Birth of Dorothy Parker
The always witty, sometimes vicious writer Dorothy Parker was born on this day in 1893 to a Jewish father and Scottish mother. An outsider as a child, she developed an irreverent sense of humor early in life. She left school at age 14 to care for her ill father, who died in 1913. Four years later, she married a prosperous stockbroker from Hartford. The ten-year marriage was miserable from the start.
When her new husband went off to war, she got a job at Vanity Fair; within a year, she succeeded P.G. Wodehouse as the magazine’s drama critic. After her caustic reviews forced her departure from Vanity Fair, her life swung from one extreme to another, from suicide attempts and divorce to the glory days at the center of the Algonquin Round Table, a gathering of wits from the worlds of publishing, writing, and entertainment.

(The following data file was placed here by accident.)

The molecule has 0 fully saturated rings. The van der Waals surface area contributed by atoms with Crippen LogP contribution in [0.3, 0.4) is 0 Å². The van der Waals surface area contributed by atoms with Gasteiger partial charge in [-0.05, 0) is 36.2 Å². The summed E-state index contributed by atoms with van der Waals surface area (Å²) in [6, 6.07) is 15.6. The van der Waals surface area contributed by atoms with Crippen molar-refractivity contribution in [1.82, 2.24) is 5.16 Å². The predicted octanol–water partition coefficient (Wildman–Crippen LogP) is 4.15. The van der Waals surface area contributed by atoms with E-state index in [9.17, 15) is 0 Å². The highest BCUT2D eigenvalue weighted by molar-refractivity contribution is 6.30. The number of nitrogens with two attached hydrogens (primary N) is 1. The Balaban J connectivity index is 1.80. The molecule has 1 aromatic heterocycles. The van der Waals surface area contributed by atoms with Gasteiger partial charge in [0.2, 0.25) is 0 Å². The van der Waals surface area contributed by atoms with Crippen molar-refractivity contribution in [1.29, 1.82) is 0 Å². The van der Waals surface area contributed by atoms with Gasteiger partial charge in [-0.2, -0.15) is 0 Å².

Success as a published poet did not soften her edges, as her poem “Resumé” illustrates:
Razors pain you;
Rivers are damp;
Acids stain you;
And drugs cause cramp.
Guns aren't lawful;
Gas smells awful;
You might as well live.
As Daniel Itzkovitz writes in his biography, “Through her worst years, [she] maintained a tough-talking and hard-drinking public exterior, scoffing at her own misery with blasé humor.”
Short stories and screenplays (including the original film of A Star Is Born) followed, as well as a second marriage with multiple breakups and reconciliations. Though she said that she was ”just a little Jewish girl trying to be cute,” Dorothy Parker’s was a brilliant chronicler of her times and ranks among the great American literary talents of the 20th century.
To learn more about Dorothy Parker, visit Jewish Women: A Comprehensive Historical Encyclopedia.
See also: Dorothy Parker Papers in the Virtual Archive.